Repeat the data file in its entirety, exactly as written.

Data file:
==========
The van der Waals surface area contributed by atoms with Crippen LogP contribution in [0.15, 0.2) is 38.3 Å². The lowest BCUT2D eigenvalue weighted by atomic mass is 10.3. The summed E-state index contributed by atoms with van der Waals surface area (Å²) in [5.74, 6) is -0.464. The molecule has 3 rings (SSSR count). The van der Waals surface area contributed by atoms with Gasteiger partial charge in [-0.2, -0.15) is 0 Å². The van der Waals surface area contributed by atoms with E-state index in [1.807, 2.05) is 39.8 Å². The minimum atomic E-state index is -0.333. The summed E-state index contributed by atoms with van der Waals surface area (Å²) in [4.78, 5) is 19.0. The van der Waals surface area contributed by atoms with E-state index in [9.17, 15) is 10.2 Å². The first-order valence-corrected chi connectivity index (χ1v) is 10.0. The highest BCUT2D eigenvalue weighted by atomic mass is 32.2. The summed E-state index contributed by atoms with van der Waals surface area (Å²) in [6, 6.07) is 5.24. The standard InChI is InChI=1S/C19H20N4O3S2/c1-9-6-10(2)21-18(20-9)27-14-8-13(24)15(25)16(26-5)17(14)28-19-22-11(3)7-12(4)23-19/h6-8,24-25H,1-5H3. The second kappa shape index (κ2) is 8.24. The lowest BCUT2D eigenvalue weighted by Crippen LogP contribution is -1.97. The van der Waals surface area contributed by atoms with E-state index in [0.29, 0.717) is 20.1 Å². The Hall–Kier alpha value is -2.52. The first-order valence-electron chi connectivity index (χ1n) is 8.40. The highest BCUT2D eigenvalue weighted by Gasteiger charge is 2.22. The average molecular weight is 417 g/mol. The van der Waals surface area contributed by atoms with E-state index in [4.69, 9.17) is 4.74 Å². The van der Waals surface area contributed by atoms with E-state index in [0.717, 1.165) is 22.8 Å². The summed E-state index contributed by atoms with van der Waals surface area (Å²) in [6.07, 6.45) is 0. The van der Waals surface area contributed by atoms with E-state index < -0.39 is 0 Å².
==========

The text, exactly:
The van der Waals surface area contributed by atoms with Crippen LogP contribution in [0.15, 0.2) is 38.3 Å². The lowest BCUT2D eigenvalue weighted by atomic mass is 10.3. The summed E-state index contributed by atoms with van der Waals surface area (Å²) in [5.74, 6) is -0.464. The molecule has 3 rings (SSSR count). The van der Waals surface area contributed by atoms with Gasteiger partial charge in [-0.2, -0.15) is 0 Å². The van der Waals surface area contributed by atoms with E-state index in [1.807, 2.05) is 39.8 Å². The minimum atomic E-state index is -0.333. The summed E-state index contributed by atoms with van der Waals surface area (Å²) in [4.78, 5) is 19.0. The van der Waals surface area contributed by atoms with E-state index in [9.17, 15) is 10.2 Å². The first-order valence-corrected chi connectivity index (χ1v) is 10.0. The highest BCUT2D eigenvalue weighted by atomic mass is 32.2. The summed E-state index contributed by atoms with van der Waals surface area (Å²) in [6, 6.07) is 5.24. The standard InChI is InChI=1S/C19H20N4O3S2/c1-9-6-10(2)21-18(20-9)27-14-8-13(24)15(25)16(26-5)17(14)28-19-22-11(3)7-12(4)23-19/h6-8,24-25H,1-5H3. The second kappa shape index (κ2) is 8.24. The lowest BCUT2D eigenvalue weighted by Crippen LogP contribution is -1.97. The van der Waals surface area contributed by atoms with E-state index in [0.29, 0.717) is 20.1 Å². The Hall–Kier alpha value is -2.52. The first-order valence-electron chi connectivity index (χ1n) is 8.40. The highest BCUT2D eigenvalue weighted by Gasteiger charge is 2.22. The average molecular weight is 417 g/mol. The van der Waals surface area contributed by atoms with E-state index in [4.69, 9.17) is 4.74 Å². The van der Waals surface area contributed by atoms with E-state index in [0.717, 1.165) is 22.8 Å². The summed E-state index contributed by atoms with van der Waals surface area (Å²) in [6.07, 6.45) is 0. The van der Waals surface area contributed by atoms with E-state index < -0.39 is 0 Å².